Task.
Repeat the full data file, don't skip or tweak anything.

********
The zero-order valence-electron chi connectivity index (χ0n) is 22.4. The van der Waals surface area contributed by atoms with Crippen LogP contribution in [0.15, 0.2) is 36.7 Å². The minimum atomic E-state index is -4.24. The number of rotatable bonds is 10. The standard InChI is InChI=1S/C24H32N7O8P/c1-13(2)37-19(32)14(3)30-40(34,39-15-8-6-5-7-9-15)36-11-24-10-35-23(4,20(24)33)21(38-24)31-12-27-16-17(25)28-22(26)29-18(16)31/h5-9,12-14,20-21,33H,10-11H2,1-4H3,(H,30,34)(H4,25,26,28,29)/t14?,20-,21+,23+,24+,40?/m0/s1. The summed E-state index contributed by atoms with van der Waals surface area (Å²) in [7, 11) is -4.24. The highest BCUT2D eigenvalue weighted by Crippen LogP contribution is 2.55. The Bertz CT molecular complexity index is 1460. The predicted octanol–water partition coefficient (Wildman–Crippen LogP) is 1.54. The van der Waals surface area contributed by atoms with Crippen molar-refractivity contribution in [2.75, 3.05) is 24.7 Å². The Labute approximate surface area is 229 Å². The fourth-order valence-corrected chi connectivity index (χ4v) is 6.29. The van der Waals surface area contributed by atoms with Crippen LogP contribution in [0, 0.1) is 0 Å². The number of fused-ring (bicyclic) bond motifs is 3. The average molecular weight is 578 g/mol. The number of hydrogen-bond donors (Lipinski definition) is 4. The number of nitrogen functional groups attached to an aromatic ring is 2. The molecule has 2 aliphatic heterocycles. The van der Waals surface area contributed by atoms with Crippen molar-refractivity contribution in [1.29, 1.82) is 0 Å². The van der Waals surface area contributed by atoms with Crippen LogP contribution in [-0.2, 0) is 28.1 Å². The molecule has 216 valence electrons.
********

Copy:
The zero-order valence-electron chi connectivity index (χ0n) is 22.4. The van der Waals surface area contributed by atoms with Crippen LogP contribution in [0.15, 0.2) is 36.7 Å². The minimum atomic E-state index is -4.24. The number of rotatable bonds is 10. The standard InChI is InChI=1S/C24H32N7O8P/c1-13(2)37-19(32)14(3)30-40(34,39-15-8-6-5-7-9-15)36-11-24-10-35-23(4,20(24)33)21(38-24)31-12-27-16-17(25)28-22(26)29-18(16)31/h5-9,12-14,20-21,33H,10-11H2,1-4H3,(H,30,34)(H4,25,26,28,29)/t14?,20-,21+,23+,24+,40?/m0/s1. The summed E-state index contributed by atoms with van der Waals surface area (Å²) in [7, 11) is -4.24. The highest BCUT2D eigenvalue weighted by Crippen LogP contribution is 2.55. The Bertz CT molecular complexity index is 1460. The predicted octanol–water partition coefficient (Wildman–Crippen LogP) is 1.54. The van der Waals surface area contributed by atoms with Crippen molar-refractivity contribution in [2.75, 3.05) is 24.7 Å². The Labute approximate surface area is 229 Å². The fourth-order valence-corrected chi connectivity index (χ4v) is 6.29. The van der Waals surface area contributed by atoms with Crippen LogP contribution in [0, 0.1) is 0 Å². The number of fused-ring (bicyclic) bond motifs is 3. The average molecular weight is 578 g/mol. The number of hydrogen-bond donors (Lipinski definition) is 4. The number of nitrogen functional groups attached to an aromatic ring is 2. The molecule has 2 aliphatic heterocycles. The van der Waals surface area contributed by atoms with Crippen molar-refractivity contribution in [1.29, 1.82) is 0 Å². The van der Waals surface area contributed by atoms with Crippen LogP contribution in [-0.2, 0) is 28.1 Å². The molecule has 216 valence electrons.